This border crossing did one good thing.  All the pressure from vendors, fixers, and the whole circus of figuring out how to get through the border had us chipping at each other pretty good at one point.  We had a long discussion later about what happened, and agreed that when certain “triggers” occur from now on, we will simply stop, no matter what is going on around us, and let the one who’s strengths are called for take over.  We are the ones with the paperwork and the money, so everyone else can wait.

And that leads me to a larger subject, which we also shot a little video about.  Jalene and I have both changed quite a bit on this trip, and our marriage has been improved because of it.  My take on a relationship is that because it is made up of two individuals, if it is going to be improved then it’s the individuals that have to do the growing and learning.  We have each changed in various ways – for me, I’ve become much more willing to stand up and call BS on someone who is being unkind or prejudicial or just rude. What really changed is that I’m far less tolerant of that behavior in myself.  At the same time, I’ve become much more open to other’s ideas, especially Jalene’s, in areas where I normally assume that I know best what to do, such as navigating or working on the bikes, and especially about scheduling.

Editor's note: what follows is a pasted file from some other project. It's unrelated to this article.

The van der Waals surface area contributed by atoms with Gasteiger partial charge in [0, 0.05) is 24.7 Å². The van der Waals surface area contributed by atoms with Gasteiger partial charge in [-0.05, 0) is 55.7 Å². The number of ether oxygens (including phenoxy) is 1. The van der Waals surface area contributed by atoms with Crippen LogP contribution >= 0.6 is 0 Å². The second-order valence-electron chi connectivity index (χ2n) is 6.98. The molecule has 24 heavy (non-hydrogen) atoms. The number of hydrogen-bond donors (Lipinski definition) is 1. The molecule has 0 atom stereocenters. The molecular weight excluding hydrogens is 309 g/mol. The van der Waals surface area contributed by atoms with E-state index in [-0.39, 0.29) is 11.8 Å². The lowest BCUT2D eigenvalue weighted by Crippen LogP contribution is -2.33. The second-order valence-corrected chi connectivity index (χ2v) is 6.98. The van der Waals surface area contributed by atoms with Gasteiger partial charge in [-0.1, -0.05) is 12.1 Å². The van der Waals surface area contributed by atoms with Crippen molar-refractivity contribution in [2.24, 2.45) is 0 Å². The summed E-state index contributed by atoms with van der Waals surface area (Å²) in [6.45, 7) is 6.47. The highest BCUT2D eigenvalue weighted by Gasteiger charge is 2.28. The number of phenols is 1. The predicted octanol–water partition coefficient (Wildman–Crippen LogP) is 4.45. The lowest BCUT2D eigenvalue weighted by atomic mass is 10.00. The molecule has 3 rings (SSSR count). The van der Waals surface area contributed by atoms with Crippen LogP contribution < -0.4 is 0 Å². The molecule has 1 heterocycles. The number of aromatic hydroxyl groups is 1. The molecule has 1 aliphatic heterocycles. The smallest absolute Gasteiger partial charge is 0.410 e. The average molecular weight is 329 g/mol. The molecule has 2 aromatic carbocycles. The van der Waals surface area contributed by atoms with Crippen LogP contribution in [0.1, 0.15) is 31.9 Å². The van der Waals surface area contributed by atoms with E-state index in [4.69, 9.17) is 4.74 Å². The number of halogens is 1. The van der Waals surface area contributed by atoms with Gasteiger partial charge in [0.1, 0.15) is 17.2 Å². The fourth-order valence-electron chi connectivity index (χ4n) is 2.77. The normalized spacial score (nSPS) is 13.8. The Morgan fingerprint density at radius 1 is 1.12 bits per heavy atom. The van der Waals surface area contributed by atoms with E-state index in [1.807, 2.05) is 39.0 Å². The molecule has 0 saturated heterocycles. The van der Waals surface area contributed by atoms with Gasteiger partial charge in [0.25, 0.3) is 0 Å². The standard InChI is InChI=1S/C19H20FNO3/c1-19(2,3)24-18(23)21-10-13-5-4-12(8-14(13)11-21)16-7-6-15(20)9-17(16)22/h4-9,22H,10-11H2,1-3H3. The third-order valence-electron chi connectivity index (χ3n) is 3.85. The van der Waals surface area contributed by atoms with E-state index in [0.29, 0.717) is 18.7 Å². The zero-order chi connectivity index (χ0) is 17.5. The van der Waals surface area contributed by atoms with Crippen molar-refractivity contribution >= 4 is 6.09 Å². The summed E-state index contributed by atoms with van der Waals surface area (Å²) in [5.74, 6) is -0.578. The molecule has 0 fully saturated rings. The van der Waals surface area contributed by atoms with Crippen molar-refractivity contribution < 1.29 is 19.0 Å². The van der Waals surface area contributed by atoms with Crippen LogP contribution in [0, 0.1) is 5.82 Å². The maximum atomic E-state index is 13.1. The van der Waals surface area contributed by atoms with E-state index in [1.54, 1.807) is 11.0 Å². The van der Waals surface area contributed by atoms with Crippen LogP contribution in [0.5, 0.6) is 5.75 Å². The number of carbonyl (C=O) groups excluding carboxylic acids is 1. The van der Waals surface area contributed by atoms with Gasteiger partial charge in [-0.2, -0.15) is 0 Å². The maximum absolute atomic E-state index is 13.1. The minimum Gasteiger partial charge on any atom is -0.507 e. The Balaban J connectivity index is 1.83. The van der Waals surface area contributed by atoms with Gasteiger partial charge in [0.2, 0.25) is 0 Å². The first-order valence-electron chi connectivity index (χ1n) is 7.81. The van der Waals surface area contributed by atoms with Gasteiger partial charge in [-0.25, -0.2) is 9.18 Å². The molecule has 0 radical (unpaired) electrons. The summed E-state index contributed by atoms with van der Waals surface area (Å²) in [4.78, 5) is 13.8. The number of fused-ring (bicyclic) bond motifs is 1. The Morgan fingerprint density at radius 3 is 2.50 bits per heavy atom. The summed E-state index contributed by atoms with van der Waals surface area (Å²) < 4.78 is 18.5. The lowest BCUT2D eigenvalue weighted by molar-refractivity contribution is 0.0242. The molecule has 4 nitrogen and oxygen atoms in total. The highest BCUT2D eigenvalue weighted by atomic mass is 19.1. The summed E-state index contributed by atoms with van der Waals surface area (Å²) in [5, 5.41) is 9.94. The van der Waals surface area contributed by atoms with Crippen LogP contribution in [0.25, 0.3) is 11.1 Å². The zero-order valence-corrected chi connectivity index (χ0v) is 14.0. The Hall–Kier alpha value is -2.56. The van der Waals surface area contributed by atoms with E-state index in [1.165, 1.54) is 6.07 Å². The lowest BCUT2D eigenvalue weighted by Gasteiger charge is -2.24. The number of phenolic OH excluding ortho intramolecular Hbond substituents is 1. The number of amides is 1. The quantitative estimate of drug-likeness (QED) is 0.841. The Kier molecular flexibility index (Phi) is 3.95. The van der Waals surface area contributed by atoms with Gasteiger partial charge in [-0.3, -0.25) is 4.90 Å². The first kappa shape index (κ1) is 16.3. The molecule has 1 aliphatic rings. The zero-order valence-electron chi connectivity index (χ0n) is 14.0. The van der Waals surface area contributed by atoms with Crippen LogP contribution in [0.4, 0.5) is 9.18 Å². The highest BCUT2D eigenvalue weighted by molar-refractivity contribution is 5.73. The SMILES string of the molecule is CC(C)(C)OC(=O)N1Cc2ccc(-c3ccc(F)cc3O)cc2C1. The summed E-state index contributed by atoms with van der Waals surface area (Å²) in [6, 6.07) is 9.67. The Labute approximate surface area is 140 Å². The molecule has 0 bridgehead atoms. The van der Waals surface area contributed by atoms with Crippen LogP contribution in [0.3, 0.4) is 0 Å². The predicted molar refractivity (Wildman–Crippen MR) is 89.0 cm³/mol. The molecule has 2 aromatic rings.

We only travelled about 15 or 20 kilometers into Costa Rica before finding the campground at Cañas Castillo, a peaceful, beautiful place on the lazy Rio Sapoa.  There are both cabañas and a camping area, so we elected to pitch the tent.  The camping area includes a bathhouse with showers and a covered kitchen area with tables and chairs and potable water on tap, the first we’d seen since crossing into Mexico.  This place was magic, with howler and spider monkeys, toucans, and sloths seen everyday in the trees overhead, and a 4-5 meter long crocodile that loved to haul out on a flat rock near us in the afternoon.  He was quiet and never came over to the shore where we were, so we could watch in relative safety.  We spent time walking the various nature trails that circled out and back, and saw lots of critters, including blue butterflies, which are big and bright, but never land anywhere long enough to give you a chance at a picture.  We loved it so much there that we stayed an extra couple of days so as not to travel on a Saturday.